Thursday, February 9, 2012

Rana Kau Crater Lake

After sitting in a mini van for most of our first day on Easter Island we decided it would be good to have a day involving a good long walk. So we packed up a picnic lunch and plenty of water and climbed up to Rano Kau which is one of the largest volcanic cones.  On the walk through the town a large yellow dog adopted us for the day.  She followed us out town and up the hill. It was very hot and when a car driver offered us a ride to the top we gratefully accepted. The driver turned out to be Luis Jara, a famous Chilean singer and TV host. He and his wife Silvana were on their honeymoon. We left the dog sitting in the middle of the road wondering where her new friends had disappeared to. 

We stopped the car on the rim of the volcanic crater and looked down the steep inner side down to the crater lake. What an amazing sight. The dark water was covered with big spongy floating masses of reeds and moss in brilliant colours. We walked the rest of the way on foot up to the Visitors Centre.  There we were able to re-use the Park Entrance tickets for our second day. The views out over the island were stunning and we could see many of the 70 volcanic hummocks all over the island.   We could look down on the town far below and out to sea.  The colour of the ocean was a brilliant deep blue like nothing I have ever seen before.  Underfoot there were chips of obsidian, a sharp black volcanic glass and red scoria rocks.  We climbed around the rim of the volcano in both directions.  Access down to the actual crater lake is prohibited and we could see that the scree was very loose and unstable. Beyond the Visitors Centre we walked along the edge of the cliff among the stone slab houses of the Birdman culture and looked down on the tiny island of Ratanui.  The ancient petroglyphs are carved into the rocks and have a great story behind them of the annual Birdman competition.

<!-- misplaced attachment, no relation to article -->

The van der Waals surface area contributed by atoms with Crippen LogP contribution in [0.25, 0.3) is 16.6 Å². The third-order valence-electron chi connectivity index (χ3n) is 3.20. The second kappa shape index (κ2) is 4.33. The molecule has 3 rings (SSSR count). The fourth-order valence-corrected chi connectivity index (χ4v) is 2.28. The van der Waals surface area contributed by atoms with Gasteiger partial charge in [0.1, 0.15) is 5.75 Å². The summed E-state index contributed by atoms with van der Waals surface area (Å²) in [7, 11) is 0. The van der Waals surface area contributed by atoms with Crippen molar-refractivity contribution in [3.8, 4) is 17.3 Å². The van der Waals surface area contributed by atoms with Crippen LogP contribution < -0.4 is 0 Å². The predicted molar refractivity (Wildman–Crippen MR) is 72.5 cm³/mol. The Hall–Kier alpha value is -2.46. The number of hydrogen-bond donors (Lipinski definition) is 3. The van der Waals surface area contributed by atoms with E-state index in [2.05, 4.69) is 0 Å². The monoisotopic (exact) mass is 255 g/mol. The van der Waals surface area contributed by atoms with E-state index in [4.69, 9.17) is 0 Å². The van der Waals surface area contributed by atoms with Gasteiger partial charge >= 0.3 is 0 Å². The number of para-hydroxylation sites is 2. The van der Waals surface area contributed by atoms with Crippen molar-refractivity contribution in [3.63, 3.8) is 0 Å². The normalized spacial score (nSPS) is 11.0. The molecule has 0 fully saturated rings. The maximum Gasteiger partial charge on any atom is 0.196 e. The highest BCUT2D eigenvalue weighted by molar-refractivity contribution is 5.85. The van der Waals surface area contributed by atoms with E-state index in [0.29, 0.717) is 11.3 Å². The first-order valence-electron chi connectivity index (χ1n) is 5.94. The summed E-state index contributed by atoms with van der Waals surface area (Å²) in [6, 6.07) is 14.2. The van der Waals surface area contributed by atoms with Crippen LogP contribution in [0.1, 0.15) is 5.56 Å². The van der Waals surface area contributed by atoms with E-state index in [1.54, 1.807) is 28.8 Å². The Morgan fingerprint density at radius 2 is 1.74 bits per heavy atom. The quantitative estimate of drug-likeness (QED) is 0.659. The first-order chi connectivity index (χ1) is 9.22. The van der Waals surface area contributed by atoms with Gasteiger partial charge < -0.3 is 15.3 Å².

We walked down a track from the top of the volcano and found our yellow dog was till waiting for our return. There are many dogs roaming around and they don’t seem to belong to any one. A bit of food offered and a cuddle and they would be yours for life.

By the time we had walked down the town again we were so hot and tired.  We looked into a cave called Ana Kai Tangata and viewed the ancient petroglyphs which are becoming more faint as time passes. We stopped at the lagoon sea pool and went in with all our clothes on. Others at the sea pool were climbing out because turtles were swimming in there but we didn’t care.

A delicious fish dinner on the balcony of Kuki Varua, a local restaurant that evening brought a near perfect day to an end.

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